Kinnett v. Sky's West Parachute Center, Inc., 596 F. Supp. 1039 (D. Colo. 1984)
November 5, 1984
SKY'S WEST PARACHUTE CENTER, INC., et al., Defendants.
United States District Court, D. Colorado.
*1040 John L. Breit, Edwin A. Howe, Hansen & Breit, Denver, Colo., John O'Quinn, Houston, Tex., for plaintiffs.
Paul D. Renner, Patrick Burke, Renner, Rodman & Burke, James L. Tilly, Tilly & Graves, Denver, Colo., Lee & Marturano, Englewood, Colo., Kern & Wooley, Los Angeles, Cal., James Piper, U.S. Dept. of Justice, Washington, D.C., for defendants.
CARRIGAN, District Judge.
Plaintiffs LaDora McPeters, et al., filed a motion for application of Wyoming's wrongful death statute in the present case. Defendant Air U.S. opposes this motion. The parties have thoroughly briefed the issues, submitting briefs well in excess of the page limit set by Local Rule 408(C). Oral argument would not assist the decision process. Jurisdiction is based on 28 U.S.C. § 1332.
The decedent, Wilfred McPeters, was a Wyoming resident living with his family in Upton, Wyoming. He purchased a round trip ticket to Dallas, Texas from Air U.S. at its Gillespie, Wyoming office. On his return trip he travelled aboard Air U.S. flight 716 which took off from Stapleton Airport in Denver, Colorado, bound for Gillette, Wyoming. Shortly after takeoff, and while still flying over Colorado, the Air U.S. plane collided with a plane operated by the co-defendant, Sky's West Parachute Center. Wilfred McPeters was killed.
Wilfred McPeters' widow, LaDora McPeters, and a group of his surviving relatives commenced the instant wrongful death action in this court. At the time of the accident, all the plaintiffs were residents of Wyoming. Defendant Air U.S. is a Colorado corporation doing business in several states, including both Colorado and Wyoming. Defendant Sky's West is also a Colorado corporation which operates out of Loveland, Colorado.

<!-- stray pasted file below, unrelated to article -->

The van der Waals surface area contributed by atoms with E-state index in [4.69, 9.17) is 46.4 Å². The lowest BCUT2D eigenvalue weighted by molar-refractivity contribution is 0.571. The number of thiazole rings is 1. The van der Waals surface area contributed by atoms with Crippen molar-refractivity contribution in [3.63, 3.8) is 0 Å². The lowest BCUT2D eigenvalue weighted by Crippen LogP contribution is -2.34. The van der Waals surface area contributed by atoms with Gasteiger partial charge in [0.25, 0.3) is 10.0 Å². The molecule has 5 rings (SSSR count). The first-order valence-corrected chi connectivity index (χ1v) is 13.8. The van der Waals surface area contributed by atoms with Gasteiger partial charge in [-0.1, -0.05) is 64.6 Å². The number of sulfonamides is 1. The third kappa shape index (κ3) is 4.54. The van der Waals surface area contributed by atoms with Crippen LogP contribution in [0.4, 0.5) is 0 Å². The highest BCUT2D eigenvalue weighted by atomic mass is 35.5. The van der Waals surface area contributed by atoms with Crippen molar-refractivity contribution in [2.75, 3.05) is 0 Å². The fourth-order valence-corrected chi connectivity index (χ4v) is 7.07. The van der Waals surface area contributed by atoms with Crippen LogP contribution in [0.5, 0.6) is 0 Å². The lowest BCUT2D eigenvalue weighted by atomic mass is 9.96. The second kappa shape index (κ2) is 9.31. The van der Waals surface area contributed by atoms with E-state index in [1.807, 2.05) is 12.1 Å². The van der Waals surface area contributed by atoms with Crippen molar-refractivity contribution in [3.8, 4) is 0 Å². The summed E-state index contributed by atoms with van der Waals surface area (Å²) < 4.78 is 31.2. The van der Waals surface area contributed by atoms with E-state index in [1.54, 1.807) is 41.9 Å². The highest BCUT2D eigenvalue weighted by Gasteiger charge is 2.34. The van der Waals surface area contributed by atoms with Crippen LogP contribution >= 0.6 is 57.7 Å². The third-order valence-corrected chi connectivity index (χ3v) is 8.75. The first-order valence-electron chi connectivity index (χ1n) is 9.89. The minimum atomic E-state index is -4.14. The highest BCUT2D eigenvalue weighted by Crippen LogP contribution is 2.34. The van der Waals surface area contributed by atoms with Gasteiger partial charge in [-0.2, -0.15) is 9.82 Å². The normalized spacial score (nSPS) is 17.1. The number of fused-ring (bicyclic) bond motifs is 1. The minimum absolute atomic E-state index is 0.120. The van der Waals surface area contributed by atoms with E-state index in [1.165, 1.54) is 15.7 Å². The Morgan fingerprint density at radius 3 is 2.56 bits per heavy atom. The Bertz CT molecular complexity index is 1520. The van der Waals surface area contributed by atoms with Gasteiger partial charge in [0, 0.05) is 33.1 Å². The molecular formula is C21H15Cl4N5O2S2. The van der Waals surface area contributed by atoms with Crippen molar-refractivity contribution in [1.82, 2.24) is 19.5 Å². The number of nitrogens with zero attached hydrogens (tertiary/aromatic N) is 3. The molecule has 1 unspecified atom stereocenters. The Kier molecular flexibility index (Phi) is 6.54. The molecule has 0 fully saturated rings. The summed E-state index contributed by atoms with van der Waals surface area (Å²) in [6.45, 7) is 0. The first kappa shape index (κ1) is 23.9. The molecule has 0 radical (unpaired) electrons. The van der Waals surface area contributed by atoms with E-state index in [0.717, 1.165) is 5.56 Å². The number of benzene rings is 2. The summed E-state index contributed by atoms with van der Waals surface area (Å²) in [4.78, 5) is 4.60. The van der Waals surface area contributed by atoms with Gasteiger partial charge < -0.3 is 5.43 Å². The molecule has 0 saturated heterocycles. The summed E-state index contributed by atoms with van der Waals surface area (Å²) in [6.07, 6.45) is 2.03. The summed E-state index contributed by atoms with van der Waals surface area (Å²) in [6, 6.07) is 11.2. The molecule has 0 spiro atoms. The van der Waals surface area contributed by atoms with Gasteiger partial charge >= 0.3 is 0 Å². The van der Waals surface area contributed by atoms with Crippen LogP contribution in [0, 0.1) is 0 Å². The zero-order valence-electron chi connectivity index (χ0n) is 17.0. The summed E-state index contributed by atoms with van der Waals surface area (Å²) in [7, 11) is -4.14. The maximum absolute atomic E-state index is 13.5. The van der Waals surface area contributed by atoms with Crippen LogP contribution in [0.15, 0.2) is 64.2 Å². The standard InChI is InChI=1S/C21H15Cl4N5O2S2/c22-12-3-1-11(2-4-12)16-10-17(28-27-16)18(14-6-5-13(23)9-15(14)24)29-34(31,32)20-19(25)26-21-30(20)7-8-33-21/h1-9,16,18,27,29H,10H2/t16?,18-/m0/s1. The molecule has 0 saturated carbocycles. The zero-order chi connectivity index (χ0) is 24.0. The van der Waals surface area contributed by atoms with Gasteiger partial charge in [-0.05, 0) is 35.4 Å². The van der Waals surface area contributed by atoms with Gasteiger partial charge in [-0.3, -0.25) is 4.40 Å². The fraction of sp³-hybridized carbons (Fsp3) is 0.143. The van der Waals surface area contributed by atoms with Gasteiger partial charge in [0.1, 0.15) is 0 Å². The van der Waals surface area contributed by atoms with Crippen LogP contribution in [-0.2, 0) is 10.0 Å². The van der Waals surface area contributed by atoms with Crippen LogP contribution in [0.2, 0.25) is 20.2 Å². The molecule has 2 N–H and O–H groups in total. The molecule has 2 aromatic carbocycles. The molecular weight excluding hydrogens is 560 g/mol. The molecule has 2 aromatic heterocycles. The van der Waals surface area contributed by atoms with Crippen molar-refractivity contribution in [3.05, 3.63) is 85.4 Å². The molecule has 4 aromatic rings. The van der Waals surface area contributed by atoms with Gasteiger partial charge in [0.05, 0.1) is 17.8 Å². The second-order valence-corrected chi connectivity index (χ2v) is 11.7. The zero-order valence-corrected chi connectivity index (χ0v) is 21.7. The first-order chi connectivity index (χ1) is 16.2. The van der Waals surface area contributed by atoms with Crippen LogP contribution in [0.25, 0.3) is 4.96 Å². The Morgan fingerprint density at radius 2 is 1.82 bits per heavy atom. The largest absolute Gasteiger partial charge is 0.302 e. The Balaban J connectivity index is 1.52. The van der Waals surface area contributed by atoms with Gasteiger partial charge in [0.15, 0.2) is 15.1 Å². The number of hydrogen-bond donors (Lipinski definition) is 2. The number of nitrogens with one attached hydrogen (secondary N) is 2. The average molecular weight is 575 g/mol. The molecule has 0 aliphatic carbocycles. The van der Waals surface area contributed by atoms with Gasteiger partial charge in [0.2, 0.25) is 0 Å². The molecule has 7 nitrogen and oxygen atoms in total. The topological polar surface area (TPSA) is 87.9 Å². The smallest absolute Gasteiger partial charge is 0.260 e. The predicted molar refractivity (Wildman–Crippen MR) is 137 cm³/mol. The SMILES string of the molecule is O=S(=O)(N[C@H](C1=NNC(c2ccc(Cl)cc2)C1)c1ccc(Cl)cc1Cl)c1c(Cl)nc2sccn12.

Plaintiffs contend that Wyoming's wrongful death statute, rather than Colorado's should govern damages. Wyoming law allows prevailing wrongful death plaintiffs to recover punitive damages and damages for loss of probable future companionship, society and comfort. Wyo.Stat. § 2-14-202(c). Colorado's wrongful death statute limits recovery to net pecuniary loss. Colo.Rev.Stat. § 13-21-201. Colorado law allows no punitive damages for wrongful death. Herbertson v. Russell, 150 Colo. 110, 371 P.2d 422 (1962).
Because jurisdiction here is based on diversity, Colorado's choice-of-law rules apply. Klaxon Co. v. Stentor Electric Mfg. Co., 313 U.S. 487, 61 S. Ct. 1020, 85 L. Ed. 1477 (1942). Colorado courts apply the law of the state with the "most significant relationship to the occurrence and the parties." See First National Bank v. Rostek, 182 Colo. 437, 514 P.2d 314, 320 (1973); Restatement (Second) of Conflict of Laws § 175 (1960). In wrongful death actions, the Colorado courts have followed Restatement §§ 175 and 178 in deciding choice of law questions. See, e.g., Murphy v. Colorado Aviation, Inc., 41 Colo.App. 237, 588 P.2d 877, 880 (1978); Niven v. Falkenburg, 553 F. Supp. 1021 (D.Colo.1983).
Section 178 provides, "The law selected by application of the rule of § 175 determines the measure of damages in an action for wrongful death." Section 175 states: